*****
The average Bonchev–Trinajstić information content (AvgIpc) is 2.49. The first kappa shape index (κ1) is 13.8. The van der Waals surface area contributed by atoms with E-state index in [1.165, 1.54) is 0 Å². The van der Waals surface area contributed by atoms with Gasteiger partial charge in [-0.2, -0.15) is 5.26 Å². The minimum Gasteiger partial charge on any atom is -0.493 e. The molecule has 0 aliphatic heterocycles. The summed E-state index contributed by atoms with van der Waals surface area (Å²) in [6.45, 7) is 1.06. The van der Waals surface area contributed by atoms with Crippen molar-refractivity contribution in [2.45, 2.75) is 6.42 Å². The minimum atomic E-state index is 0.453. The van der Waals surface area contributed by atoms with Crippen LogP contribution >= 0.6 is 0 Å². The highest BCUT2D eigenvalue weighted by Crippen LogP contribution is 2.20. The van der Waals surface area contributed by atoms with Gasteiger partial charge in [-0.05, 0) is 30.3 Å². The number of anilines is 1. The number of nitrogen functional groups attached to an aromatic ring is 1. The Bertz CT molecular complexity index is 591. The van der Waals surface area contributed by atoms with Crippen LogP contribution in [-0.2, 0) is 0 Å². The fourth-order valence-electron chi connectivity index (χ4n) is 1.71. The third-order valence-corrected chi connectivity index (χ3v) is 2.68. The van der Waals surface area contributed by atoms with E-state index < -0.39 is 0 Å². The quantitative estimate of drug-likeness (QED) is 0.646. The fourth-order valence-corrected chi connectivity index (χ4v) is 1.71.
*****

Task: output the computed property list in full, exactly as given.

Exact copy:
The average Bonchev–Trinajstić information content (AvgIpc) is 2.49. The first kappa shape index (κ1) is 13.8. The van der Waals surface area contributed by atoms with E-state index in [1.165, 1.54) is 0 Å². The van der Waals surface area contributed by atoms with Gasteiger partial charge in [-0.2, -0.15) is 5.26 Å². The minimum Gasteiger partial charge on any atom is -0.493 e. The molecule has 0 aliphatic heterocycles. The summed E-state index contributed by atoms with van der Waals surface area (Å²) in [6.45, 7) is 1.06. The van der Waals surface area contributed by atoms with Crippen molar-refractivity contribution in [2.45, 2.75) is 6.42 Å². The minimum atomic E-state index is 0.453. The van der Waals surface area contributed by atoms with Crippen LogP contribution >= 0.6 is 0 Å². The highest BCUT2D eigenvalue weighted by Crippen LogP contribution is 2.20. The van der Waals surface area contributed by atoms with Gasteiger partial charge in [-0.05, 0) is 30.3 Å². The number of anilines is 1. The number of nitrogen functional groups attached to an aromatic ring is 1. The Bertz CT molecular complexity index is 591. The van der Waals surface area contributed by atoms with Crippen LogP contribution in [-0.2, 0) is 0 Å². The fourth-order valence-electron chi connectivity index (χ4n) is 1.71. The third-order valence-corrected chi connectivity index (χ3v) is 2.68. The van der Waals surface area contributed by atoms with E-state index < -0.39 is 0 Å². The quantitative estimate of drug-likeness (QED) is 0.646. The fourth-order valence-corrected chi connectivity index (χ4v) is 1.71.